Face masks and antigen tests contaminating recycling plants

Ireland’s biggest recycling plant is awash with face masks and medical waste among other Covid-related paraphernalia.

“We see everything. Face masks are a huge problem, and they’re not recyclable. They’re the disposable blue ones, they’re composite, which means they’re a mix or blend of materials and therefore not recyclable,” said Liam Dunne, general manager of Panda’s materials recovery facility.

The plant processes recycling waste from 350,000 homes in Ireland every day and Covid is present in more ways than one.

“We get the used swabs from the antigen tests, the plastic cartridges and the antigen tests themselves – none of them are recyclable. These are medical waste,” Dunne said. at the Irish Examiner.

While robots and magnets divide trash into categories like aluminum and paper, humans separate trash at the start of the line to pick up everything from soiled diapers to dead animals, and now further medical waste Covid and used masks.

Another impact of Covid is the composition of our waste. With more people working from home, there is a lot more household waste being generated, Mr Dunne said. There is a 30-35% increase in home recycling. And with an increase in online shopping, the amount of cardboard has increased dramatically.

“We’ve seen a huge increase in cardboard and I’ve been here for 10 years. Before, we would have maybe 6% cardboard and 50-55% paper, if you broke 100% of the material.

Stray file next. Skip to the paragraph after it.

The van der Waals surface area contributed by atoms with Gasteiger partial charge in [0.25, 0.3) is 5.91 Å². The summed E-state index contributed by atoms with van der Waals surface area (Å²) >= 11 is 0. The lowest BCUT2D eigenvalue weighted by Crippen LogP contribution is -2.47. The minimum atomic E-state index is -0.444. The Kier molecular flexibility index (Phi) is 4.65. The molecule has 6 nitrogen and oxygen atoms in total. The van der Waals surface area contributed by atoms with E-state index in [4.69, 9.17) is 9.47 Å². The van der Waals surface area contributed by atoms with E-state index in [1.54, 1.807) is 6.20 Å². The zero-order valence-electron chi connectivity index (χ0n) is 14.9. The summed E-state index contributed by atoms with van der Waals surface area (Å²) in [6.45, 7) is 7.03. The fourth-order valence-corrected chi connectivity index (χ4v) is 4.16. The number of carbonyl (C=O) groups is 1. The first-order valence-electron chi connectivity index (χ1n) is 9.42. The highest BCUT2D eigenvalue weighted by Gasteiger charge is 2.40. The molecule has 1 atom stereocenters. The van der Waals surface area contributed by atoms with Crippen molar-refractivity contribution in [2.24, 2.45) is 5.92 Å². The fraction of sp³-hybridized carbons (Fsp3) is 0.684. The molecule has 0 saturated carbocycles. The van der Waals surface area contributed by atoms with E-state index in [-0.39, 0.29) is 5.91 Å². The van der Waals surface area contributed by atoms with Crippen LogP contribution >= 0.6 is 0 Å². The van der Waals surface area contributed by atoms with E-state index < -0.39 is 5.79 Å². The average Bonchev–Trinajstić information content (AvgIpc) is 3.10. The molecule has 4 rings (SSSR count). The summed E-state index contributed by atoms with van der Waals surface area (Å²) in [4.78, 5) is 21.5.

But then, with paperless bills and the move to the internet, paper went down to 40% over the years.

“But with the lockdown, the box jumped to 10% and then it almost doubled to about 16-18% of everything we process. Everything you buy comes in a box these days,” Mr. Dunne said.

Another thing that has changed in the last two years in our recycling is that soft plastics such as cling film and wrap are now allowed to go in the green bin.

Many people were putting soft plastics in their green bin before it was allowed and so there has only been an increase of around 2-4% in soft plastics at Ireland’s largest recycling plant since the introduction of the national change in September 2021.

Food contamination

These plastics, used mainly to cover food, contaminate waste unless they are cleaned. These plastics always arrive contaminated.

“If people are putting nasty food-covered plastic pieces in their green bin, they need to be sorted out and taken out,” Mr Dunne said.

Dumpsters and dump bags are also being used a lot more, with people spending more time at home – and that part of their business has doubled in the summer of 2020.

And the increase in the consumption of beverages at home, alcoholic and non-alcoholic, is also showing up in our garbage cans.

“Aluminum cans are on the rise because people are consuming drinks at home. There is also an increase in PET bottles – so carbonated water and carbonated drinks are being consumed at home,” Ms. Dunne.

This year, Christmas was also extremely busy, so much so that it was difficult to find staff to cover the influx.

A pre-pandemic problem is that people are putting soiled diapers and other contaminated products in their green bin.

“When people put food waste and nappies in, there’s a person who has to take them out. mywaste.ie really is a great resource for what you can and can’t recycle,” Dunne said.

About Derick Walton

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